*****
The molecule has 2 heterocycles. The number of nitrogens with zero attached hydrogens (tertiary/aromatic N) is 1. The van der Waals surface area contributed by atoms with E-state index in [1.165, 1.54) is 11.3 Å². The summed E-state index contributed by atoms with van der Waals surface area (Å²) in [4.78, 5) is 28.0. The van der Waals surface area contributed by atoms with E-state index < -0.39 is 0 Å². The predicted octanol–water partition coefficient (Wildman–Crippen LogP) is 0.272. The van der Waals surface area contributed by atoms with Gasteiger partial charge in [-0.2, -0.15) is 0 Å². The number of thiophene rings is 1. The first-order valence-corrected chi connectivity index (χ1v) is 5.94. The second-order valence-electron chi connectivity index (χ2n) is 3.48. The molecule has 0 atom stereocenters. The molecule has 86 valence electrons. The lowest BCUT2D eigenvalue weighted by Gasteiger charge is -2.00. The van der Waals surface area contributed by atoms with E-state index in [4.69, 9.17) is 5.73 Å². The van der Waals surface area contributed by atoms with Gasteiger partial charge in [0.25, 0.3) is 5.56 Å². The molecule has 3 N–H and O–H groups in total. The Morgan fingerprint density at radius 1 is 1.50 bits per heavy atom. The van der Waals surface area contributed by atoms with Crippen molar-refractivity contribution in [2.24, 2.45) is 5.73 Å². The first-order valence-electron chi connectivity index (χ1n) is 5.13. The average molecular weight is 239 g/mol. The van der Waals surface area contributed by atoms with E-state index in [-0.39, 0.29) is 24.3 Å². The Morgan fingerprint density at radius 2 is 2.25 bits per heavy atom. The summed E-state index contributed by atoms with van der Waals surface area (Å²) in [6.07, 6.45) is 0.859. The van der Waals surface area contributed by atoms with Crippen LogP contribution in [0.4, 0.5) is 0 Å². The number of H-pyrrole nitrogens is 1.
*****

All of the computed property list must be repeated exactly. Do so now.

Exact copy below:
The molecule has 2 heterocycles. The number of nitrogens with zero attached hydrogens (tertiary/aromatic N) is 1. The van der Waals surface area contributed by atoms with E-state index in [1.165, 1.54) is 11.3 Å². The summed E-state index contributed by atoms with van der Waals surface area (Å²) in [4.78, 5) is 28.0. The van der Waals surface area contributed by atoms with E-state index < -0.39 is 0 Å². The predicted octanol–water partition coefficient (Wildman–Crippen LogP) is 0.272. The van der Waals surface area contributed by atoms with Gasteiger partial charge in [-0.2, -0.15) is 0 Å². The number of thiophene rings is 1. The first-order valence-corrected chi connectivity index (χ1v) is 5.94. The second-order valence-electron chi connectivity index (χ2n) is 3.48. The molecule has 0 atom stereocenters. The molecule has 86 valence electrons. The lowest BCUT2D eigenvalue weighted by Gasteiger charge is -2.00. The van der Waals surface area contributed by atoms with E-state index in [4.69, 9.17) is 5.73 Å². The van der Waals surface area contributed by atoms with Gasteiger partial charge in [0.25, 0.3) is 5.56 Å². The molecule has 3 N–H and O–H groups in total. The Morgan fingerprint density at radius 1 is 1.50 bits per heavy atom. The van der Waals surface area contributed by atoms with Crippen molar-refractivity contribution in [2.24, 2.45) is 5.73 Å². The first-order valence-electron chi connectivity index (χ1n) is 5.13. The average molecular weight is 239 g/mol. The van der Waals surface area contributed by atoms with E-state index in [-0.39, 0.29) is 24.3 Å². The Morgan fingerprint density at radius 2 is 2.25 bits per heavy atom. The summed E-state index contributed by atoms with van der Waals surface area (Å²) in [6.07, 6.45) is 0.859. The van der Waals surface area contributed by atoms with Crippen LogP contribution in [0.4, 0.5) is 0 Å². The number of H-pyrrole nitrogens is 1.